Tag Archives: robin knight

Because You Loved Me…..

Because You Loved Me…..




It’s 2 am and I cannot sleep. I lie in bed after an emotional day tossing and turning and clutching the dainty necklace around my neck. It’s the only thing I have left besides 6 photographs that remind me of my late sister Robin. For months I have been putting off writing about what this necklace means to me and decided there is no time like the present.

My sister Robin Knight Nutbrown and Bonny Dover Burton were born on the same day in the Brome Missisquoi Hospital on January 28 of 1956. Our mothers were friends and her mum thought it would be nice if the two girls had matching necklaces. Through the years of sickness and family upheaval Robin must have misplaced hers, but Bonny still had hers and after 62 years she sent it to me.The gold necklace still glistens and the garnet is in great condition, so I knew that Mrs. Dover must have bought these necklaces at the local jewellers and not the five and dime. I wear it at least once a week because it helps me remember the good times and not dwell on the bad.


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Knight family 1957 Cowansville, Quebec

Robin and I were as different as night and day. Five and a half years between us she was the sporty gal, the equestrian rider, and I was the book worm, the dreamer and the writer. Robin wore great classic clothes and was thin and I was the chubby one and made all my own crazy clothes. She finished school and married the nice Anglican boy and had 2.3 children and I left home at age 15 ½ and became a fashion designer in Montreal. She was my father’s delight and I was my father’s disappointment. Different as night and day, but we shared a past that no child wants to grow up in.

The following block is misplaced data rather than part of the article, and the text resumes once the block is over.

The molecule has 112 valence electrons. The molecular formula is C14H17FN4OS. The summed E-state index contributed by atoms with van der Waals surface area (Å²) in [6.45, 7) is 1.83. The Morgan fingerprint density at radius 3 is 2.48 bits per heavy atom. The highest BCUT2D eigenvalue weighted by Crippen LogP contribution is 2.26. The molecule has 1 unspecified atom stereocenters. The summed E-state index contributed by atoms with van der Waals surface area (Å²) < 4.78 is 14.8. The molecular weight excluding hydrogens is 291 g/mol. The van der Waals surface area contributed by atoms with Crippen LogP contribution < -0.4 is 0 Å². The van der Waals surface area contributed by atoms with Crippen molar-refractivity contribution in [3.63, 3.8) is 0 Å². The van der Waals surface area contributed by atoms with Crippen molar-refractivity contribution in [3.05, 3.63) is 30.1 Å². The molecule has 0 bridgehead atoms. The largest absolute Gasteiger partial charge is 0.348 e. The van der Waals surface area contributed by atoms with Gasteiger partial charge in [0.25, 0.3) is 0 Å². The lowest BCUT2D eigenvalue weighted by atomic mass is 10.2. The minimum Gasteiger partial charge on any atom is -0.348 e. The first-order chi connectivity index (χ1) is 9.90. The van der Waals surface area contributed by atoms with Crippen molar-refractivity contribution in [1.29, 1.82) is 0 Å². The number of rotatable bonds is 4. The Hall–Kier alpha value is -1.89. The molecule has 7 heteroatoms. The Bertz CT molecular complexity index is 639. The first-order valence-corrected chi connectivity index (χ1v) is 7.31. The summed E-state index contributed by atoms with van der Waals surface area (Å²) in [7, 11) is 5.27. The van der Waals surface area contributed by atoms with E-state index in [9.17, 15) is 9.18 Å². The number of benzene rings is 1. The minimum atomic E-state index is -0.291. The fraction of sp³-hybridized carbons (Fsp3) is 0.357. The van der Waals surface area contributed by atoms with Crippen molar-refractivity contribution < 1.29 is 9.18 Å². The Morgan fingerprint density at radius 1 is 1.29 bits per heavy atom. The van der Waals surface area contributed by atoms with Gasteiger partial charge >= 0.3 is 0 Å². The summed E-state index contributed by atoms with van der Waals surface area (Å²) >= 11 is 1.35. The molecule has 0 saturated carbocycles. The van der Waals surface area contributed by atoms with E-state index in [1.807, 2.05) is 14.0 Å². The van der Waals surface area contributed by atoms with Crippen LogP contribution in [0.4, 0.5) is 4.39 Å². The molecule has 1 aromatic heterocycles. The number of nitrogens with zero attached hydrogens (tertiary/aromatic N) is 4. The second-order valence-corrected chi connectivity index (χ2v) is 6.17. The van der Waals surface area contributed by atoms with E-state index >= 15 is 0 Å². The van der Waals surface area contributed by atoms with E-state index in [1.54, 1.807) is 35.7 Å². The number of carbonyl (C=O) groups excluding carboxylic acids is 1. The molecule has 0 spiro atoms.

When my Mother passed away, I was 12 and my sister was 6 and a half. We were at home alone a lot due to my father’s civic duties and as my psychiatrist at 18 told me I never had a childhood because I had to look after my sister. That was a textbook diagnosis, but I would like to think it made us stronger. We both grew up with strong wills, street smarts and survived just like that necklace.



1980s the late Robin Knight Nutbrown and sons Adam and Matthew


I protested the Viet Nam War and computers, professors and  discrimination at Sir George William University in Montreal during 1968. Meanwhile my sister survived back home and longed to get out on her own. Later on in life Robin fought everyone in Belleville, Ont. to mainstream her autistic oldest son, and even though hindered at each corner; she became a trailblazer for those in her area with special needs children. She refused to segregate her oldest son who was autistic and forced the school board to hire an extra teacher so her child could go to a normal school.  Robin never assumed everything was okay just because others were telling her that, and she volunteered each chance she could to monitor her son’s progress. Unlike some of the people she fought, her family was able to find the beauty and joy in Adam’s differences and he thrived. Because of the dedication of my sister, my nephew enjoyed school, graduated 1000 Islands Secondary School, and went to Boy Scouts for many years. He travelled to Alaska in later years with a local group and has held part time jobs where he is loved.

Sometimes I wish I had this necklace when I saw that she was dying from cancer years ago at age 40. But like the shiny red jewel strung onto this necklace she was too  proud to ever be anyone’s conquest, even cancer, and she valiantly fought it to the finish. Robin was  connected to me, no matter how different we both were. No matter how hard life was for us we did not run away from the struggle, we accepted it as it comes with all the handicaps and injustices.  I am the last one left now, and each day I am living for the moment. But thanks to Bonny I am walking around with a memory of her, a necklace of hope, an armour of sanity. But, at the end of the day, it has to come off– but no matter if the necklace is on or off– the love is still there and Robin, you will always be in my heart.